COnsider that the additional risk this author describes is in YOUNG women (in fact he points out that after stopping OCPs the risk diminishes to baseline in a few years). So the impact of these cancers on society is relatively speaking much greater. Yet these findings languish in the “intellectual doldrums”. He makes a very good point and doesn’t really stress what I am pointing out enough. IMHO.
posted on 02/21/2010 1:54:13 AM PST
(Government cannot redistribute wealth. Government can only redistribute poverty.)
Forcing the body to do things it was never intended to do in the first place has never been a good idea.
I knew in my twenties that BCPs were dangerous. That was in the 70s btw.
posted on 02/21/2010 5:58:06 AM PST
I’d rather see the use of birth control in order to reduce the rate of abortion and teenage pregnancy.
There are practical and safe alternatives, but they do not work with irresponsible people.
posted on 02/21/2010 6:17:13 AM PST
by Erik Latranyi
(Too many conservatives urge retreat when the war of politics doesn't go their way.)
posted on 02/21/2010 6:18:18 AM PST
You do understand that most birth control pills are abortifacient, don’t you?
posted on 02/21/2010 7:03:00 AM PST
by A.A. Cunningham
(Barry Soetoro is a Kenyan communist)
“has concluded that combined estrogen-progestogen oral contraceptives “
When the Pill was first introduced, it had much higher levels of estrogen and progestogen than current pills. And many pills now contain progestogen only and no estrogen.
One side benefit of the pill is up to a 50% reduction in the risk of ovarian and endometrial cancers.
To: El Gato; Ernest_at_the_Beach; Robert A. Cook, PE; lepton; LadyDoc; jb6; tiamat; PGalt; Dianna; ...
posted on 02/21/2010 9:04:05 PM PST
(Xin loi minh oi)
Here is my reply to this: Without all the proper knowledge of the situation it is easy to say there is an increased risk of breast cancer with OCPS. There are many confounding issues, like:
1. The doses of estrogen in OCPs in the 60s were astronomical compared to today’s doses, yet studies still figure in populations who took these doses into the numbers.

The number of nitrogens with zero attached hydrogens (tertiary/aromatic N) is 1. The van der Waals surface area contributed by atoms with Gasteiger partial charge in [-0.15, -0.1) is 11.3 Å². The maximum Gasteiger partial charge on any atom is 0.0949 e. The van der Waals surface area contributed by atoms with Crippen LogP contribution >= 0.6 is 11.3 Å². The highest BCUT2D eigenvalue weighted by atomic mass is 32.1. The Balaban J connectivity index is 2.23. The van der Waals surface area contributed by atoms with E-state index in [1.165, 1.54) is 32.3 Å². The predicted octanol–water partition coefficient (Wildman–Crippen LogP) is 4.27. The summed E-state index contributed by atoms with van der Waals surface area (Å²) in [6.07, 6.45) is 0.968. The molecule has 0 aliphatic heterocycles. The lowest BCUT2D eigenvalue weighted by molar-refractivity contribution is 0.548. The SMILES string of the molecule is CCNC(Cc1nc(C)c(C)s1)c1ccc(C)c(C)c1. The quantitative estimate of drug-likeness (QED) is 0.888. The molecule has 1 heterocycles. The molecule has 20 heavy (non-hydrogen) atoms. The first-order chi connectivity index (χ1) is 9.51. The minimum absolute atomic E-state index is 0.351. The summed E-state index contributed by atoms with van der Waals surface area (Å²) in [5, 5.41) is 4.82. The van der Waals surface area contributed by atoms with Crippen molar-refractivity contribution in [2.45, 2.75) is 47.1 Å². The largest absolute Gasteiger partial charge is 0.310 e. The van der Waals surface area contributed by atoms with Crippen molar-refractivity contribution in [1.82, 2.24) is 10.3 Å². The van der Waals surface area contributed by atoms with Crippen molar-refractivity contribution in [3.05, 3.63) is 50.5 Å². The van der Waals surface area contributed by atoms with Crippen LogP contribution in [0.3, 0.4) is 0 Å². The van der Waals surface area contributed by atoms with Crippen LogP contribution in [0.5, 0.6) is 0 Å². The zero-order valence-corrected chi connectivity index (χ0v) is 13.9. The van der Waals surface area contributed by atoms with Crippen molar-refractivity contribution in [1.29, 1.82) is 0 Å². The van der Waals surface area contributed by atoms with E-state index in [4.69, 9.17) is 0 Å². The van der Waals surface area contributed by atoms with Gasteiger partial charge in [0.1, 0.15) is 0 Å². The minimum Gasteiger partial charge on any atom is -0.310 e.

2. MUCH Stronger risk factors for breast cancer include obesity and alcohol usage... both of which have increased exponentially since the 1960s among women. Neither of which are accounted for in the epidemiological numbers everyone cites for the increase in breast cancer in the last 50 years.
3. Most of the increased risk of blood clots with OCPs is due to concurrent tobacco usage. The combination of nicotine and tar metabolites +estrogen causes the liver to over-produce some blood clotting factors. Without nicotine and tar, this increased production does not occur in the presence of estrogen alone.
4. OCPs don’t actually cause liver CANCER. They can increase the risk of benign liver tumors (hepatiocellular adenoma). The increased risk of Hepatocellular Carcinoma (CANCER) is actually thought to be due to sexual transmission of the Hepatitis C Virus (which women who take OCPs are at higher risk because they don’t usually use condoms)...
5. The same idea stands for increased risk of cervical cancer (the HPV virus causes cervical cancer and women who take OCPS contract the virus more frequently)... Good thing there is a vaccine now for HPV (Vaccinate your kids.)
6. I know many good docs who recommend patients take OCPs just to prevent ovarian cancer, for which they are very effective (reduce risk by 40%). In patients with a genetic predisposition to ovarian cancer or a strong family history, it is universally recommended. Ovarian cancer usually has no symptoms and there is no screening test. Thus it is usually caught in late stages where it has spread throughout the body. (average 5 year survival for ovarian cancer= 8%). I’d trade a theoretical increased risk of breast cancer for 40% decrease in ovarian cancer any day. Not even a hard choice.
7. One theory (which I happen to subscribe to) is that the increased risk among women taking OCPs has nothing to do with the medication. It has to do with a bias of what women in the population are getting regular gynecological and breast exams. Most docs require a yearly exam to refill a prescription for an OCP. Therefore, breast cancer is caught in these women compared to non-OCP users who are not having yearly exams (or maybe no routine healthcare at all).
Its a well-written article, but the bottom line is that it may not be a causal relationship after all. Thanks for the ping.